Bodhisattva Padmapani Lokeshvara

Lokeshvara is golden in color and he is seen standing and holding a lotus flower on his left hand which happens to be blossoming at the shoulders level. He stands on a tribhanga with his right hand lowered at his side which is a gesture of generosity or giving known as varada mudra. The left hand signifies teachings. Furthermore, the Bodhisattva has a sash falling across his thighs and which happens to have been tied slightly above his left knee. The sash is also believed to be antelope’s skin. The body can be seen to have curved towards his left hand side.

He wears a crown and observing keenly on the head is her hair which seems to be bound forming a top knot. Presence of a shiny jewel, blue in color which can be said to be a diamond can also be noted. His face is broad with eyes elongated having eyebrows and a small mouth which have been curved to a style.

He has also jewelries made of semiprecious stones on her hands, neck and head. They include but not limited to necklaces, armbands and crown. He also has a belt on his waist.

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About the work

Bodhisattva Padmapani Lokeshvara considered to be a peaceful deity, is a common epithets of Avalokiteshvara which is termed as the Bodhisattva of Infinite Compassion[1].

This art has different parts and signs which depict different meanings as per the Buddha’s faith. Some of the signs include the lotus and the style at which the right hand has been made.

The lotus is a sign of spiritual perfection. The lotus flower that is blossoming can be said to be a sign of a perfect spirit that has blossomed. A blossomed flower can also be a sign of beauty. As it can be noted, the sculpture is of a young man in his youthful age. The beauty is not a just a physical one but also emphasis is put on the spiritual beauty.

The sculpture shows a well and lavishly adorned Buddhist deity. Presence of jewelries and elaborate hairstyle symbolizes learning and the transition to adulthood.Notably, his right hand is lowered downwards and this presents the gesture of giving. Clearly this art presented a message of charity to the Buddhist.This art has a decoration on both of the arms. The decoration is of flowery figure which means the generative power of the divine, fertility and also abundance.

The adornment of this art signifies a royal family. In ancient times the royal family were associated with jewelries that were very valuable. Crowns were also worn by the royal family

Padmapani which is a Lokeshvara’s name means “lotus holder”. The name originates from the Sutra literature and also the Mahayan tradition of Buddhism. This art is believed to be dating back to 1000AD to 1400AD in the region of Himalaya[2].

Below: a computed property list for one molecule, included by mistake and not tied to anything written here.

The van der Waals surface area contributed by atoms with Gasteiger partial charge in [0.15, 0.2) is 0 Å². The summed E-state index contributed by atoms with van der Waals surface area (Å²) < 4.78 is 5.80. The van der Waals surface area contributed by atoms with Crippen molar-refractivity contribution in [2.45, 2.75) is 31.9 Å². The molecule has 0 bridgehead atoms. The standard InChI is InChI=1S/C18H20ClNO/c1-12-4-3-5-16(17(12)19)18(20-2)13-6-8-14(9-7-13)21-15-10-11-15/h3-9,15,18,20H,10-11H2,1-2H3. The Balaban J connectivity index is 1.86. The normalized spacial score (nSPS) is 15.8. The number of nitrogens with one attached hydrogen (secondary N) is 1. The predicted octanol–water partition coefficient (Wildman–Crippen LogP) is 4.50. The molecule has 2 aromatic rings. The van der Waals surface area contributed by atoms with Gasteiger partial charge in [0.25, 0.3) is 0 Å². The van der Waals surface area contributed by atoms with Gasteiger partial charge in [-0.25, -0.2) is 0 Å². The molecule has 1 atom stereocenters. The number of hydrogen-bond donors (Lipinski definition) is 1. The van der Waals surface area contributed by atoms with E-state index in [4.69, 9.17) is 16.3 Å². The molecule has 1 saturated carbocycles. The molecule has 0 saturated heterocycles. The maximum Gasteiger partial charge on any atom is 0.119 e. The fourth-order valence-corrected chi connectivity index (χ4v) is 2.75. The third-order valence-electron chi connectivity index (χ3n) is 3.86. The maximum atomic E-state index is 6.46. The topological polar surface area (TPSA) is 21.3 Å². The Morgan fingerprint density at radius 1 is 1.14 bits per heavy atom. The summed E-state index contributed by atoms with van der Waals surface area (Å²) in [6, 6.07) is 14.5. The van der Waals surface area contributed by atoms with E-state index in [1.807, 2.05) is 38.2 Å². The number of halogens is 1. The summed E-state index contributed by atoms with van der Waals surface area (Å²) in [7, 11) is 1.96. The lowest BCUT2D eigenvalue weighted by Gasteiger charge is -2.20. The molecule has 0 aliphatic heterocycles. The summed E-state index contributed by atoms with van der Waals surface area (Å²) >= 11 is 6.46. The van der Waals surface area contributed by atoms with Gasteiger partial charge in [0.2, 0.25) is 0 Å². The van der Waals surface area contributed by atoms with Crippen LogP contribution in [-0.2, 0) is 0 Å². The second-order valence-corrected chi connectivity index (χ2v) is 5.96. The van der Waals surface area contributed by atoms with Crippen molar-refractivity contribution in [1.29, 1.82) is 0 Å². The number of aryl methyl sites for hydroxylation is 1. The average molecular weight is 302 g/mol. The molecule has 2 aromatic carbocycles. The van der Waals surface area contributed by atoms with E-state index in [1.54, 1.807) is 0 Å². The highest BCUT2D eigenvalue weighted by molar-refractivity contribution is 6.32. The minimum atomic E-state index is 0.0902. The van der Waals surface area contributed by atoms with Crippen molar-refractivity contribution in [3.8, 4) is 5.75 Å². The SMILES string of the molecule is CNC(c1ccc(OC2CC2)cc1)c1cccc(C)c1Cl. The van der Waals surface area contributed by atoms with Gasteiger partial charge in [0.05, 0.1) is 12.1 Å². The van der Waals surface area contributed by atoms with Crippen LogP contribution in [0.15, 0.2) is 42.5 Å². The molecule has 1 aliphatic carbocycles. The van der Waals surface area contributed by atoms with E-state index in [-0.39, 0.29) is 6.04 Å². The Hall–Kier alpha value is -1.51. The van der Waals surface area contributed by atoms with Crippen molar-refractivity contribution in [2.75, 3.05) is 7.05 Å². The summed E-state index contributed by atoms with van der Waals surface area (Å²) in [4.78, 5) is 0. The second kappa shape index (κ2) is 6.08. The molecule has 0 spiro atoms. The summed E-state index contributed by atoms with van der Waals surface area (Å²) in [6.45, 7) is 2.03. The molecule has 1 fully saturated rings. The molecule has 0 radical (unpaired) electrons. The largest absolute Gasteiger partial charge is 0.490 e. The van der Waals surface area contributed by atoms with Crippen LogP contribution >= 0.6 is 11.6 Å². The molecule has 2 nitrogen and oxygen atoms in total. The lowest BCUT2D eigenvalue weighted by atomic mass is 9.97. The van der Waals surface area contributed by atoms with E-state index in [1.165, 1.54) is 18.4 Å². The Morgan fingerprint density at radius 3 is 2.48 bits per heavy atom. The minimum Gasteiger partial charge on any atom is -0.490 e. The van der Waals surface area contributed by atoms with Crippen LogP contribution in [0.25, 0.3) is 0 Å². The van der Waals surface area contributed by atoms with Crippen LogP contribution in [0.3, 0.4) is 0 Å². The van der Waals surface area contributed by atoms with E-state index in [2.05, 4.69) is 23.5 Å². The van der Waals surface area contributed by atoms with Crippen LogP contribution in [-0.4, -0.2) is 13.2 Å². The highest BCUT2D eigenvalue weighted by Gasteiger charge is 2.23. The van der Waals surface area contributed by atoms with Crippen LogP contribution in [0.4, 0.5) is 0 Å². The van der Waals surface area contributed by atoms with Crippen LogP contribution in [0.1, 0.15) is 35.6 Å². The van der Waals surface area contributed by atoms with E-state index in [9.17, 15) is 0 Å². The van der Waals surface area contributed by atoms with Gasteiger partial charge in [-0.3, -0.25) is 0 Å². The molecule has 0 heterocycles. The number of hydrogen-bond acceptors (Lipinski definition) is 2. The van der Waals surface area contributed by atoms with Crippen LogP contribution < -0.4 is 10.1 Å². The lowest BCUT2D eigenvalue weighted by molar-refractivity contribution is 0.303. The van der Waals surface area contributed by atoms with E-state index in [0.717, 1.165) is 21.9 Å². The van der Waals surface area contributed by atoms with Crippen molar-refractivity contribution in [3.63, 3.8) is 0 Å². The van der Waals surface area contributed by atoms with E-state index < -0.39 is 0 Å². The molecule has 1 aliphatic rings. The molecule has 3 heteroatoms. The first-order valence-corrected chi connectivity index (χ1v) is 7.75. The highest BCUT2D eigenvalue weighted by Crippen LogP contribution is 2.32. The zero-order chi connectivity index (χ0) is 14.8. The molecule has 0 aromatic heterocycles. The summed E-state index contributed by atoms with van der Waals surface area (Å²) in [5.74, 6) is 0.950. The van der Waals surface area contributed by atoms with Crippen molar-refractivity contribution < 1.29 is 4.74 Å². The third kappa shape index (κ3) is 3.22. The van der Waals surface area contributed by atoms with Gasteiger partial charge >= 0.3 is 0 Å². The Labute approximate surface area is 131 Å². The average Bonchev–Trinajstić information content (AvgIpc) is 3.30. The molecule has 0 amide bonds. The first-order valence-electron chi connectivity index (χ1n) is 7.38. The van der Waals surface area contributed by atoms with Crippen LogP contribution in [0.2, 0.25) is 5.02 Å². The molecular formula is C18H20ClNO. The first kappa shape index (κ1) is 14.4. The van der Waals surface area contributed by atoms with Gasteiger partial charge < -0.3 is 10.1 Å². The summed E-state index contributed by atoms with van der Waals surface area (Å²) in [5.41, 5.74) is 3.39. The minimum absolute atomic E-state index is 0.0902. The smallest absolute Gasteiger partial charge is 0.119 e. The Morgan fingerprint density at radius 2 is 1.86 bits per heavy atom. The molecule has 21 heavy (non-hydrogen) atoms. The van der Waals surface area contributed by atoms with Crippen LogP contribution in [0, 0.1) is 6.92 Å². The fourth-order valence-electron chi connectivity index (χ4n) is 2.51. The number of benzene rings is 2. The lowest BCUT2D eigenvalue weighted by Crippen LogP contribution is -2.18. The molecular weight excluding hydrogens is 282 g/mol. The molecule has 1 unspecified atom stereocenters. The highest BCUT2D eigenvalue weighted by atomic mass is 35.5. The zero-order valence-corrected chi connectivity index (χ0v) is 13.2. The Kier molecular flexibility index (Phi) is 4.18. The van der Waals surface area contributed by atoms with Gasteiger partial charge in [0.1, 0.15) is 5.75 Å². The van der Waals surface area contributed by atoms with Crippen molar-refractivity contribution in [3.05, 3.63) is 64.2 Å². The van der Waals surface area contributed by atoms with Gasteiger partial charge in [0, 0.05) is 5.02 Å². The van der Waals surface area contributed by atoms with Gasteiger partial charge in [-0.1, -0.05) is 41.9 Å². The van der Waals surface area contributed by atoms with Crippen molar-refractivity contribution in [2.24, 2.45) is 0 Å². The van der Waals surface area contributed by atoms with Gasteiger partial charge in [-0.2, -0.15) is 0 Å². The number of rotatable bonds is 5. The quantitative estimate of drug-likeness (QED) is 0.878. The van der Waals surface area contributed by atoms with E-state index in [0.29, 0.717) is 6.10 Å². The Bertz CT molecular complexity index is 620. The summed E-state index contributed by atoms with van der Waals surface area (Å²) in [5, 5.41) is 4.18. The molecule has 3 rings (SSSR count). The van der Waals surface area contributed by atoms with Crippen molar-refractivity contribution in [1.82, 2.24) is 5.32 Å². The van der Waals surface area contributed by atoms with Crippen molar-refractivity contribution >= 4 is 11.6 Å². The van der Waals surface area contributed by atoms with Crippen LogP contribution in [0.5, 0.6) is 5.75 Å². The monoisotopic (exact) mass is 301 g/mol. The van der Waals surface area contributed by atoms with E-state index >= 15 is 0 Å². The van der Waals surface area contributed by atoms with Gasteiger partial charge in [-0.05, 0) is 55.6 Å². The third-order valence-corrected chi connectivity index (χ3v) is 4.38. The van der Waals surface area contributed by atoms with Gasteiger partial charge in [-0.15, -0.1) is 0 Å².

Bodhisattva Padmapani Lokeshvara is an important object of worship in the Budhi faith and traditions. He is regarded as a typical example of compassion. Since the early centuries Padmapani has been greatly revered in the Buddhist countries mostly in Asia. In china he is known as Kuan-yin meaning the Goddess of Mercy albeit with a different history.

His coming about is said through a story in ancient times that there was an elephant which was going to pick a lotus flower from a pond. By bud luck the elephant slipped into the mud that was there. On seeing that, Lokeshvara cried in pain and prayed for Narayana. Arya Avalokiteshvara happened to be in the same jungle as Padmapani. On hearing the prayers he immediately changed to the form of Narayana and went to the rescue of the elephant from the marshy pond. The elephant then offered the lotus to the Avalokiteshvara who went with it to Buddha Shakyamuni and who was residing at Jetavana. He then took the lotus he had been given and gave out to Buddha Shakyamuni who thanked him for his generosity and asked him to go and offer it to lord Amitabha Buddha. As a sign of appreciation of his charity, Buddha Amitabha asked him to keep the lotus flower forever and also urged him to carry on the act of being beneficial to other sentient beings. In the later days Avalokiteshvara came to be known as Padmapani Lokeshvara[3].

Uses of the Art

This sculpture was being used to visualize beliefs about deities by the Buddhist. It was used in worshiping and were placed in the places of worship. This image represented their Buddha’s who had achieved the perfect state of self-liberation and who got enlightened and thus they derived their authority from them.

Buddhist furthermore used the art for the core purpose of teaching. Each sculpture had its own teaching and for this case the art was used to teach the art of giving and spiritualism. The teachings were passed down from generations to generations so that each generation could know and understand what each art signified. Consequently the Buddha’s statutes were used as sources of inspiration. Moreover they signified religious affiliations of those who inhabited the area[4].

In conclusion, Lokeshvara was a significant art in Budhism. Its role in the budha community cannot be underestimated as it encompass more than spiritual matters.

[1] Kossak, Steven, and Martin Lerner. 1994. The arts of South and Southeast Asia. New York: Metropolitan Museum of Art.

 

[2] Nagarjuna Institute of Exact Method. 1988. Buddhist Himalaya: journal of Nagarjuna Institute of Exact Method. [Kathmandu, Nepal]: The Institute.

[3] Padmapani Lokeshvara: Padmapani Is Also a Form of Avalokiteshvara.” Padmapani Lokeshvara: Padmapani Is Also a Form of Avalokiteshvara. Accessed March 16, 2016. http://www.himalayanmart.com/padmapani_lokeshvara.php.

 

[4] Kossak, Steven, and Martin Lerner. 1994. The arts of South and Southeast Asia. New York: Metropolitan Museum of Art.

 

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